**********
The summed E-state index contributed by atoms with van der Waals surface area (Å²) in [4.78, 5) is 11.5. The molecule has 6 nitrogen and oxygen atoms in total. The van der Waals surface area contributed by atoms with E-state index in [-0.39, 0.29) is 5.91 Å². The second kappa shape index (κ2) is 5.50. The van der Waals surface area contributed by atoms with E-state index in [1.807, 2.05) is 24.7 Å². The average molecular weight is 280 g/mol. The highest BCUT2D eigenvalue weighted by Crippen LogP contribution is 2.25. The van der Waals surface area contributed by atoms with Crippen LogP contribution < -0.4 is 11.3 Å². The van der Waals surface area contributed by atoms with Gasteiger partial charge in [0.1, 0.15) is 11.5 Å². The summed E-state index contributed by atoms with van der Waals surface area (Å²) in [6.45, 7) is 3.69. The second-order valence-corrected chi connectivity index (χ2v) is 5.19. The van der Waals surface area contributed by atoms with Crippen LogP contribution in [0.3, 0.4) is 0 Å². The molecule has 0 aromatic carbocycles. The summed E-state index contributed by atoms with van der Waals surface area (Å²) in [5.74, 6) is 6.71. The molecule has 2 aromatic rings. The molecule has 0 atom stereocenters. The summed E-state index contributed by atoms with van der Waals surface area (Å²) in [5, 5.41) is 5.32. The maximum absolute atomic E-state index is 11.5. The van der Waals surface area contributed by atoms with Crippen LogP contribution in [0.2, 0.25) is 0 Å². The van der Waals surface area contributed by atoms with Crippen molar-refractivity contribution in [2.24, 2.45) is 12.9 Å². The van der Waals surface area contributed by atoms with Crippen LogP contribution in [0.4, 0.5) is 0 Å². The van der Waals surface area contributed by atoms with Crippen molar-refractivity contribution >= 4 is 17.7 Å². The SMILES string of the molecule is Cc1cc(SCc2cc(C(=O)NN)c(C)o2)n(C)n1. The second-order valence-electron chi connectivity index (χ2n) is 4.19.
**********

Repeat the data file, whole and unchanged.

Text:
The summed E-state index contributed by atoms with van der Waals surface area (Å²) in [4.78, 5) is 11.5. The molecule has 6 nitrogen and oxygen atoms in total. The van der Waals surface area contributed by atoms with E-state index in [-0.39, 0.29) is 5.91 Å². The second kappa shape index (κ2) is 5.50. The van der Waals surface area contributed by atoms with E-state index in [1.807, 2.05) is 24.7 Å². The average molecular weight is 280 g/mol. The highest BCUT2D eigenvalue weighted by Crippen LogP contribution is 2.25. The van der Waals surface area contributed by atoms with Crippen LogP contribution < -0.4 is 11.3 Å². The van der Waals surface area contributed by atoms with Gasteiger partial charge in [0.1, 0.15) is 11.5 Å². The summed E-state index contributed by atoms with van der Waals surface area (Å²) in [6.45, 7) is 3.69. The second-order valence-corrected chi connectivity index (χ2v) is 5.19. The van der Waals surface area contributed by atoms with Crippen LogP contribution in [0.3, 0.4) is 0 Å². The molecule has 0 aromatic carbocycles. The summed E-state index contributed by atoms with van der Waals surface area (Å²) in [5.74, 6) is 6.71. The molecule has 2 aromatic rings. The molecule has 0 atom stereocenters. The summed E-state index contributed by atoms with van der Waals surface area (Å²) in [5, 5.41) is 5.32. The maximum absolute atomic E-state index is 11.5. The van der Waals surface area contributed by atoms with Crippen LogP contribution in [0.2, 0.25) is 0 Å². The van der Waals surface area contributed by atoms with Crippen molar-refractivity contribution in [2.24, 2.45) is 12.9 Å². The van der Waals surface area contributed by atoms with Crippen LogP contribution in [0.4, 0.5) is 0 Å². The van der Waals surface area contributed by atoms with Crippen molar-refractivity contribution >= 4 is 17.7 Å². The SMILES string of the molecule is Cc1cc(SCc2cc(C(=O)NN)c(C)o2)n(C)n1. The second-order valence-electron chi connectivity index (χ2n) is 4.19.